National Museum holds exhibit to mark 10th year of Uigwe’s return from France

SEOUL– The National Museum of Korea said Monday it will open a special exhibition of Uigwe, manuscripts for royal protocols during the Joseon Dynasty (1392-1910), this week to commemorate the 10th anniversary of its return from France after 145 years.

Titled “Pinnacle of Propriety: The Uigwe, Records of the State Rites of the Joseon Dynasty,” the exhibition will run from Tuesday to March 19 at the museum in central Seoul. It will feature some 460 items, including the 297 Uigwe books retrieved from France.

The museum said the event will introduce the results of the past 10 years of research on Uigwe in a general perspective.
Uigwe is a collection of royal protocols that recorded and illustrated the entire procedures of important state rituals, such as weddings, funerals and banquets, after their completion. It was registered as the UNESCO Memory of the World in 2007 for its rarity and historical significance. It began to be produced in the early Joseon Dynasty, but many were burned during the Japanese invasion of Korea in the 16th century.

The 297 volumes on display are specifically called Oegyujanggak Uigwe, because they had been preserved at a royal library annex called Oegyujanggak on Ganghwa Island off South Korea’s west coast before being taken out of the country during the 19th-century French invasion of Korea. They were returned to Korea from France on a five-year renewable lease in 2011.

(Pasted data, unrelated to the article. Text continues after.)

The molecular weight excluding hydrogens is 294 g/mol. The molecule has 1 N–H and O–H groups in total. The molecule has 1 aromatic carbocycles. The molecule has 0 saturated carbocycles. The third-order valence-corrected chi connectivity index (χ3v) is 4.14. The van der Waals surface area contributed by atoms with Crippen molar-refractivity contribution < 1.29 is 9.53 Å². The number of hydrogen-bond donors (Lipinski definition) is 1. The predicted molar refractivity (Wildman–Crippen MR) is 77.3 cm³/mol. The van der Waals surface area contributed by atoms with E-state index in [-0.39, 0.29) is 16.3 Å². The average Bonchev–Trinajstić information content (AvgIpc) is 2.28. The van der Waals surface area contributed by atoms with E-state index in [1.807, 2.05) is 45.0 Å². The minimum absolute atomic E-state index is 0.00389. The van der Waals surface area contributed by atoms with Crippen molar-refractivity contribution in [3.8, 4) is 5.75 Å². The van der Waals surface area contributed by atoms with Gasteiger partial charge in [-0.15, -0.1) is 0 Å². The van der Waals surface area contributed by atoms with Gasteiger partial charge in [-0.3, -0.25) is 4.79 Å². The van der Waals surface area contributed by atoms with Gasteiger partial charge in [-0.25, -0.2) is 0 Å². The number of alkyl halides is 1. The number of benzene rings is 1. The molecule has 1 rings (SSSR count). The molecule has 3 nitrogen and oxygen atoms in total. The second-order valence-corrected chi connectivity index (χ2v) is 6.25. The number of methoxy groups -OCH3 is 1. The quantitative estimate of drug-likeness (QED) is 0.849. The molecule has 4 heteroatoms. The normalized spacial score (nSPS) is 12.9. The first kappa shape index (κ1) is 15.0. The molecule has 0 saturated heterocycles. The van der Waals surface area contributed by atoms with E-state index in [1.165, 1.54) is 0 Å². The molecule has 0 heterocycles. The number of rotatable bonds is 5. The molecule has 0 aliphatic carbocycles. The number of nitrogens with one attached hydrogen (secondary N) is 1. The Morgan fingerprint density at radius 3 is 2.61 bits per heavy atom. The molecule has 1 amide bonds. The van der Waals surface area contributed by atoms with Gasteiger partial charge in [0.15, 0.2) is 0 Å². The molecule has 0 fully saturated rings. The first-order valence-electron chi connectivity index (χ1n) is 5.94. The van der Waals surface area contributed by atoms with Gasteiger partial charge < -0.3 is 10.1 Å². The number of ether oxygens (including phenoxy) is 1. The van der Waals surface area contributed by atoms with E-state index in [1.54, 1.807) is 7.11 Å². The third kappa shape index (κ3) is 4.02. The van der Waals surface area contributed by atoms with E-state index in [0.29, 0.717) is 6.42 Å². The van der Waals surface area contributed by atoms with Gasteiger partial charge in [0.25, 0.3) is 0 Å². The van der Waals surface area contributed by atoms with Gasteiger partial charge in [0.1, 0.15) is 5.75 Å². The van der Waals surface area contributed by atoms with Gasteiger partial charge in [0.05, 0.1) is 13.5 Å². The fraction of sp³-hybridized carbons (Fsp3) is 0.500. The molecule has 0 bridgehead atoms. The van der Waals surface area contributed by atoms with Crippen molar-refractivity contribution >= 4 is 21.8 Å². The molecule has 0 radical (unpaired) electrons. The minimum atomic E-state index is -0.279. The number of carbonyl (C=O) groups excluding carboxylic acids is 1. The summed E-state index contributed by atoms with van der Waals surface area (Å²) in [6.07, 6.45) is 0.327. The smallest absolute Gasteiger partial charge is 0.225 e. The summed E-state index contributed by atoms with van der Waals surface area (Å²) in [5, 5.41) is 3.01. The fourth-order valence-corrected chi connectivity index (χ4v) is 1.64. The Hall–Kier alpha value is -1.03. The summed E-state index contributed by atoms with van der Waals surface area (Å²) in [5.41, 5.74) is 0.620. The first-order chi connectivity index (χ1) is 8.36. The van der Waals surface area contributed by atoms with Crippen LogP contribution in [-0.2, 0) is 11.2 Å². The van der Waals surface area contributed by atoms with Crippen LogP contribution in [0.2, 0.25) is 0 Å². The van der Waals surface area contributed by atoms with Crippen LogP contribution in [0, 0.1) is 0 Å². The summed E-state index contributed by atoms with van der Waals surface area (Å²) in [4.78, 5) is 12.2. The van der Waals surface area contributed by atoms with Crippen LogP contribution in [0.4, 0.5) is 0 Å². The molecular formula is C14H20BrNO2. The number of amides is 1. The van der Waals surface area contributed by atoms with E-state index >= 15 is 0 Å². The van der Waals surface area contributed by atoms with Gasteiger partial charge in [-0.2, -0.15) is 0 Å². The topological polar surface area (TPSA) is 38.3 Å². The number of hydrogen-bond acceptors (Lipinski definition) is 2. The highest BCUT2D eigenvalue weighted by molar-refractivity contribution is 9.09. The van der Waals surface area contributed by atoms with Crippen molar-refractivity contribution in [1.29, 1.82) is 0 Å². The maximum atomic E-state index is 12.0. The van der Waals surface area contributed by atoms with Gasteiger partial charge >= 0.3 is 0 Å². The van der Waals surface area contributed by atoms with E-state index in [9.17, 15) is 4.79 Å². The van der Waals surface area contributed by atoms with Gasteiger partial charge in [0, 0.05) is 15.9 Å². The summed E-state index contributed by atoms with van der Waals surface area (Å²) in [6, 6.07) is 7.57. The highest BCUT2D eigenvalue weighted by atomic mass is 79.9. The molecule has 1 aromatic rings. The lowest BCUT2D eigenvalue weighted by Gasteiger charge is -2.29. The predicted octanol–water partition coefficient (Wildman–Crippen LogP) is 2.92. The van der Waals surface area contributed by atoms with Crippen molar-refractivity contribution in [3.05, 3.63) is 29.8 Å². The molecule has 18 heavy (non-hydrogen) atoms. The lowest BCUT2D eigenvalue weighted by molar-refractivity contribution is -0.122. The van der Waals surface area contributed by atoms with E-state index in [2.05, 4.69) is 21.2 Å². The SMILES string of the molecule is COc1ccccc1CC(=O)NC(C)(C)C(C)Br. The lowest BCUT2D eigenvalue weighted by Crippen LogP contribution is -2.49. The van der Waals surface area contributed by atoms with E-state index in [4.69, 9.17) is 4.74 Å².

Of all the Uigwe books, the Oegyujanggak Uigwe has special historical value, as most volumes were created exclusively for the king and many of them are the only extant copies of each record in and out of the country.

For information, each book had up to nine copies, but only one of them, made of the finest materials and bound with great care by the best painters and artisans of Joseon, was presented for the king’s review. Most of the books for the king then were preserved at Oegyujanggak or Gyujanggak at a royal palace in today’s Seoul.

The exhibition begins highlighting the great value of the Oegyujanggak Uigwe, known as “books for the king,” and the essence of the archival culture of the Joseon period, captured from the detailed and accurate records as well as vivid illustrations in the books.

The presentation gives an instance of King Heongjong’s transfer of the royal tomb of his father, King Ikjong (Crown Prince Hyomyeong), in 1846. The incident was recorded in a text of just three lines in the Annals of the Joseon Dynasty, but Uigwe documented its detailed procedures in a total of nine books with colorful, vivid illustrations of the royal procession and items used for the ceremony.

The second part explores the specific content of the books and Joseon’s ruling philosophy of dignity contained in the rule of propriety that was embodied through rituals. Titled “Harmony within Order,” the third part introduces the ideal society pursued by Joseon: a society in which every member acted with appropriate propriety, thereby being in harmony with each other.

In addition to the royal records, the exhibit offers various other visual attractions.

Visitors can take a picture of themselves in front of a large bookshelf displaying the entire volumes of the Oegyujanggak Uigwe and see the replica of the Uigwe for the court banquet that King Sunjo threw in 1809 for his grandmother, Lady Hyegyeong, which is in the possession of the British Library. The banquet was also transformed into digital content to be displayed on a screen 10 meters wide.

The museum will offer free admission for a week from Nov. 21 in commemoration of the 11th anniversary of the death of a Korean scholar named Park Byeong-sen who discovered the books that were mistakenly classified as Chinese at the National Library of France while working as a librarian there.

Source: Yonhap News Agency

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